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Kerala Plus One Botany Notes Chapter 10 Respiration in Plants
How are respiration and photosynthesis-related?
Green plants and cyanobacteria can prepare their own food by the process of photosynthesis, they trap light energy and convert it into chemical energy that is stored in the bonds of carbohydrates (Macromolecules) like glucose, sucrose, and starch.
By Cellular respiration, food materials undergo breakdown that release energy and the trapping of this energy for the synthesis of ATP.
ATP is called the energy currency of the cell why?
ATP is broken down whenever (and wherever) energy needs to be utilised. Hence, ATP acts as the energy currency of the cell.
Seat of photosynthesis and respiration
Photosynthesis takes place within the chloroplasts whereas the breakdown of complex molecules to yield energy takes place in the cytoplasm and in the mitochondria (also only in eukaryotes).
The compounds that are oxidized during respiration are known as respiratory substrates.
Eg. Proteins, fats, and even organic acids.
Do Plants Breathe?
Plants require O2 for respiration and give out CO2 and H2O as end products and release energy most of which is given out as heat.
Respiration is least important to plants than animals
Roots, stems, and leaves respire at rates far lower than animals When cells photosynthesize O2 is released within the cell.
But some cells live where oxygen may or may not be available.
All living organisms retain the enzymatic machinery to partially oxidise glucose without the help of oxygen. This breakdown of glucose to pyruvic acid is called glycolysis.
The term glycolysis -(Greek words, glycols for sugar, and lysis for splitting).
The scheme of glycolysis was given by Gustav Embden, Otto Meyerhof, and J. Parnas, Hence glycolysis is called an EMP pathway.
In anaerobic organisms, it is the only process in respiration.
Glycolysis occurs in the cytoplasm of the cell and is present in all living organisms.
In this process, Glucose undergoes partial oxidation to form two molecules of pyruvic acid.
Steps lead to end products of glycolysis
1. Glucose and fructose are phosphorylated to give rise to glucose-6-phosphate by the activity of the enzyme hexokinase.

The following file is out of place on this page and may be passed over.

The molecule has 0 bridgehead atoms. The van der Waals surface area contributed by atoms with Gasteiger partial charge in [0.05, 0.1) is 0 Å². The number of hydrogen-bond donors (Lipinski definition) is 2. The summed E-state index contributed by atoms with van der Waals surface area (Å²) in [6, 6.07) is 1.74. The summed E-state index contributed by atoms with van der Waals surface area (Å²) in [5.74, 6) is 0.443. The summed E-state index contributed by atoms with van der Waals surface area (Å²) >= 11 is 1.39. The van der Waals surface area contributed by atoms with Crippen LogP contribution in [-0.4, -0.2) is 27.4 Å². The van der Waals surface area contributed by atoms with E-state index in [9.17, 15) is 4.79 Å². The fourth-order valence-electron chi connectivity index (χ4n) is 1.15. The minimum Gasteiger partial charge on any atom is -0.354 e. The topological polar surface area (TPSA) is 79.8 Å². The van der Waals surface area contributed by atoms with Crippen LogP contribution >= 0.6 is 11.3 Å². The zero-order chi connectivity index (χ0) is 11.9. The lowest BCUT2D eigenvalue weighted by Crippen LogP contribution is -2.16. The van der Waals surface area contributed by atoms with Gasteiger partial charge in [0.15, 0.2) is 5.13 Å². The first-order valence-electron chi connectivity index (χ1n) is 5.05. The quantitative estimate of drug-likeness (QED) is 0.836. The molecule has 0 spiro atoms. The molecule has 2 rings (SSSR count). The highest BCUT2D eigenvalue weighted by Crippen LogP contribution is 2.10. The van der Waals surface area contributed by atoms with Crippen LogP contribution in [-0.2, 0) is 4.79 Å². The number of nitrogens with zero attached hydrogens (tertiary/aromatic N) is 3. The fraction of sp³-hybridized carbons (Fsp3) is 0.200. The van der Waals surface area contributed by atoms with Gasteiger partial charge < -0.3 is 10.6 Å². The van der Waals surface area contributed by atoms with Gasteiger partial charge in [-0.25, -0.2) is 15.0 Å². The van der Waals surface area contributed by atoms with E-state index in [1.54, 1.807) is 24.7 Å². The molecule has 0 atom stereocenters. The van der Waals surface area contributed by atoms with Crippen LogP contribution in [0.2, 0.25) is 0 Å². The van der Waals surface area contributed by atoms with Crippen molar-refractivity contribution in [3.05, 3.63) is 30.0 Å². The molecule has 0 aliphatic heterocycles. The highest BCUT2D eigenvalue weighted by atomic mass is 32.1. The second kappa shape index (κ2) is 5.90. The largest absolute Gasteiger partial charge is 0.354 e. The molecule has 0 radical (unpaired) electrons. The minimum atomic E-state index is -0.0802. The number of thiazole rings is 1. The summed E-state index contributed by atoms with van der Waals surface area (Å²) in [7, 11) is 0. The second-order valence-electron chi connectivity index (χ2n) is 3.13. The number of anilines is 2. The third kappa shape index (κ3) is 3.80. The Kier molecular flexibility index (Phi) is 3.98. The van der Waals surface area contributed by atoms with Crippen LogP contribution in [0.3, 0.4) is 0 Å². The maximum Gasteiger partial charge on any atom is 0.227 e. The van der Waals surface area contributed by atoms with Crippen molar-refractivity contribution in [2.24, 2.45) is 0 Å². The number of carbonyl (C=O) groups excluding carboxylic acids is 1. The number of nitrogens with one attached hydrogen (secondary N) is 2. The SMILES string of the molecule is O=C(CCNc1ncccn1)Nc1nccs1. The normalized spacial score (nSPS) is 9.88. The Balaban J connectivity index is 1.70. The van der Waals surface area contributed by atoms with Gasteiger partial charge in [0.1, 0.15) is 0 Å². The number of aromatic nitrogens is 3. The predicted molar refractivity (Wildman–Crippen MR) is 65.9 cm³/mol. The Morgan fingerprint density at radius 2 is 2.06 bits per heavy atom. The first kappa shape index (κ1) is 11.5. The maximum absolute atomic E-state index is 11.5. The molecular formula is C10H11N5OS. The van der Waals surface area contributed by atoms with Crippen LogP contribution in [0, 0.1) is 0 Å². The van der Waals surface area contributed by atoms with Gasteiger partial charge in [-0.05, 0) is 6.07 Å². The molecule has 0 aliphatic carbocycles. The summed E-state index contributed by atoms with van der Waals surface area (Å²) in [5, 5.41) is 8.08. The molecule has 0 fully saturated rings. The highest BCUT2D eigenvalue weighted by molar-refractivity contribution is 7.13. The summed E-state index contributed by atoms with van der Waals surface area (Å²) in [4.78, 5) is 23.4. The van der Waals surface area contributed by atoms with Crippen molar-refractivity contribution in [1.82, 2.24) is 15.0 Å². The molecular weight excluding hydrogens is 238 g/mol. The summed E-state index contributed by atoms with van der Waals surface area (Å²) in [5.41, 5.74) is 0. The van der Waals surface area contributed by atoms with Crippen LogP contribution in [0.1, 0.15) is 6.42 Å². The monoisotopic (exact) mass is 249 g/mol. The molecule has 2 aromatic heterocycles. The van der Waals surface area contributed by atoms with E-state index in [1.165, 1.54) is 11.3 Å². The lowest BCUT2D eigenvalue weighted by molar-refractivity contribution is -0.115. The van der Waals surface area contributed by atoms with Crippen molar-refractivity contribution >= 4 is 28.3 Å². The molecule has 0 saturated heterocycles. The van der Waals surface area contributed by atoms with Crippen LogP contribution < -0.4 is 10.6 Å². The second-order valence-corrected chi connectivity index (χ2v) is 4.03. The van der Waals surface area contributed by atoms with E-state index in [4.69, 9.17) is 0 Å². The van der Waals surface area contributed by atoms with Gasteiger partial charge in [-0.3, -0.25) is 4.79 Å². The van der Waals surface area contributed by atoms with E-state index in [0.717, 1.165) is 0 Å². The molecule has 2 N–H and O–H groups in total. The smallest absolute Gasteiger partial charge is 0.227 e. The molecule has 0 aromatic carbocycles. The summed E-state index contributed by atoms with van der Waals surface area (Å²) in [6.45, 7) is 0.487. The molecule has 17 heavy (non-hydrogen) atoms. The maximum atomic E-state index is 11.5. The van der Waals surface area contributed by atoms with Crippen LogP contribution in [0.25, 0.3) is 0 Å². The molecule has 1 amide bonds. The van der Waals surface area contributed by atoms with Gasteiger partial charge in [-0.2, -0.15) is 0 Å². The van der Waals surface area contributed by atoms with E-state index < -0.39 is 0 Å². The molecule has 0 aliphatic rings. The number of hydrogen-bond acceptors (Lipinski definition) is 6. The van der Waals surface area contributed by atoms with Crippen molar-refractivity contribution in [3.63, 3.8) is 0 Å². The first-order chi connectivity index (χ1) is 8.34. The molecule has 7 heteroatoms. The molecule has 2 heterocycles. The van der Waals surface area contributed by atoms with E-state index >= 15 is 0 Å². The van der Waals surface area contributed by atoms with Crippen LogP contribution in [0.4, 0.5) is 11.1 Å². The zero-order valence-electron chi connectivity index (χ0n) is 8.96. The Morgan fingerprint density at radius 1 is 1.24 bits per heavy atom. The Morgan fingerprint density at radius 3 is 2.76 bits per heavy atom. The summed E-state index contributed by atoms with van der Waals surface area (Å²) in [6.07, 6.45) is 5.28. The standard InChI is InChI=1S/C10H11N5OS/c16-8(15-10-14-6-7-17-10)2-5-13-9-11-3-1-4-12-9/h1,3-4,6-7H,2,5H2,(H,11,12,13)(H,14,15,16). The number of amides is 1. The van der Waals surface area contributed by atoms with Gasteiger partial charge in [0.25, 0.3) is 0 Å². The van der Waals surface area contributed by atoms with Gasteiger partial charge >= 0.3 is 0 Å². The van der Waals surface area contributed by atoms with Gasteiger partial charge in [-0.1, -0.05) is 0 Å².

2. This phosphorylated form of glucose then isomerises to produce fructose-6-phosphate.
3. In this pathway, ATP is utilised at two steps: first in the conversion of glucose into glucose 6-phosphate and second in the conversion of fructose 6-phosphate to fructose 1,6 diphosphate).
4. The fructose 1,6-diphosphate is split into dihydroxyacetone phosphate and 3 phosphoglyceraldehydes (PGAL). In this step NADH +H+ is formed from NAD+.
5. 3-phosphoglyceraldehyde (PGAL) is converted to 1,3 bisphosphoglycerate (DPGA).
6. The conversion of DPGA to 3-phosphoglyceric acid (PGA), is also an energy-yielding process; this energy is trapped by the formation of ATP.
7. 3-phosphoglyceric acid (PGA) is converted into 2 phosphoglycerates.
8. 2 phosphoglycerates are converted into 2 phosphoenol pyruvic acid. ATP is synthesized during the conversion of PEP to pyruvic acid.
9. 2 phosphoenol pyruvic acid undergoes dephosphorylation to form 2 molecule of pyruvic acid
The fate of pyruvic acid
- Lactic acid fermentation
- Alcoholic fermentation
- Aaerobic respiration.
Fermentation takes place under anaerobic conditions in many prokaryotes and unicellular eukaryotes.
The complete oxidation of glucose to CO2 and H2O occurs in organisms that adopt Krebs’ cycle which is also called as aerobic respiration. This requires an O2 supply.
In fermentation, glucose undergoes incomplete oxidation and forms CO2 and ethanol
The enzymes, pyruvic acid decarboxylase, and alcohol dehydrogenase catalyze these reactions.
Fermentation occurs in the presence of yeast
Yeasts poison themselves to death when the concentration of alcohol reaches about 13 percent. Some organisms like bacteria produce lactic acid from pyruvic acid.
The lactic acid in eukaryotic cell
In animal muscle cells during exercise, when oxygen is inadequate for cellular respiration, pyruvic acid is reduced to lactic acid by lactate dehydrogenase.
The reducing agent is NADH+H* which is re oxidised to NAD+ in both the processes.
In both lactic acid and alcohol fermentation, less than seven percent of the energy in glucose is released.
In eukaryotes second step after glycolysis take place within the mitochondria and this requires O2.
It is aerobic respiration leads to complete oxidation of carbohydrate in the presence of oxygen and releases CO2, water and a large amount of energy.
This type of respiration is most common in higher organisms.
The second step of Aerobic respiration takes place within the mitochondria.
The product of glycolysis- pyruvate is transported from the cytoplasm into the mitochondria.
First step of oxidation of pyruvic acid
In the mitochondrial matrix, pyruvate undergoes oxidative decarboxylation by pyruvic dehydrogenase. The reactions require the participation of several coenzymes, including NAD+ and Coenzyme A.